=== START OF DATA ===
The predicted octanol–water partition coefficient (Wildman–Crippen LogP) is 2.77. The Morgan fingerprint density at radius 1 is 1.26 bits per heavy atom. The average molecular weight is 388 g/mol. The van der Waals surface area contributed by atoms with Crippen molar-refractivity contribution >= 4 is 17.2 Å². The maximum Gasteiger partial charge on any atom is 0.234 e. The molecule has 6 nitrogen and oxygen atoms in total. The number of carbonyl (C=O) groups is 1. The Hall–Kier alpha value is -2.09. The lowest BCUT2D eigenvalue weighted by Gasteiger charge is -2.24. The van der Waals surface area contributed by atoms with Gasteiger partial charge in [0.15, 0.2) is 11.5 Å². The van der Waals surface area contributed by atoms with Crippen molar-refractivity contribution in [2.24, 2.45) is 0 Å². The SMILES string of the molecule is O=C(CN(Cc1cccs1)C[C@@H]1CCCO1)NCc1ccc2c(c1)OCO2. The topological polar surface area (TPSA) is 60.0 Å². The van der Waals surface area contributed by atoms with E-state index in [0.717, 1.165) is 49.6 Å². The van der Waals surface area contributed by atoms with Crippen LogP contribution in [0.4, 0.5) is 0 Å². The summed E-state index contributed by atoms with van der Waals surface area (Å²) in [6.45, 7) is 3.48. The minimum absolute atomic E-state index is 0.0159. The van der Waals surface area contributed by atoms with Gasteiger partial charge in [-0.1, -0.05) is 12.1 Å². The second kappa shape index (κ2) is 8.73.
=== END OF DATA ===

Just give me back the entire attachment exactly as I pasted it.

The predicted octanol–water partition coefficient (Wildman–Crippen LogP) is 2.77. The Morgan fingerprint density at radius 1 is 1.26 bits per heavy atom. The average molecular weight is 388 g/mol. The van der Waals surface area contributed by atoms with Crippen molar-refractivity contribution >= 4 is 17.2 Å². The maximum Gasteiger partial charge on any atom is 0.234 e. The molecule has 6 nitrogen and oxygen atoms in total. The number of carbonyl (C=O) groups is 1. The Hall–Kier alpha value is -2.09. The lowest BCUT2D eigenvalue weighted by Gasteiger charge is -2.24. The van der Waals surface area contributed by atoms with Gasteiger partial charge in [0.15, 0.2) is 11.5 Å². The van der Waals surface area contributed by atoms with Crippen molar-refractivity contribution in [2.24, 2.45) is 0 Å². The SMILES string of the molecule is O=C(CN(Cc1cccs1)C[C@@H]1CCCO1)NCc1ccc2c(c1)OCO2. The topological polar surface area (TPSA) is 60.0 Å². The van der Waals surface area contributed by atoms with E-state index in [0.717, 1.165) is 49.6 Å². The van der Waals surface area contributed by atoms with Crippen LogP contribution in [0.4, 0.5) is 0 Å². The summed E-state index contributed by atoms with van der Waals surface area (Å²) in [6.45, 7) is 3.48. The minimum absolute atomic E-state index is 0.0159. The van der Waals surface area contributed by atoms with Gasteiger partial charge in [-0.1, -0.05) is 12.1 Å². The second kappa shape index (κ2) is 8.73.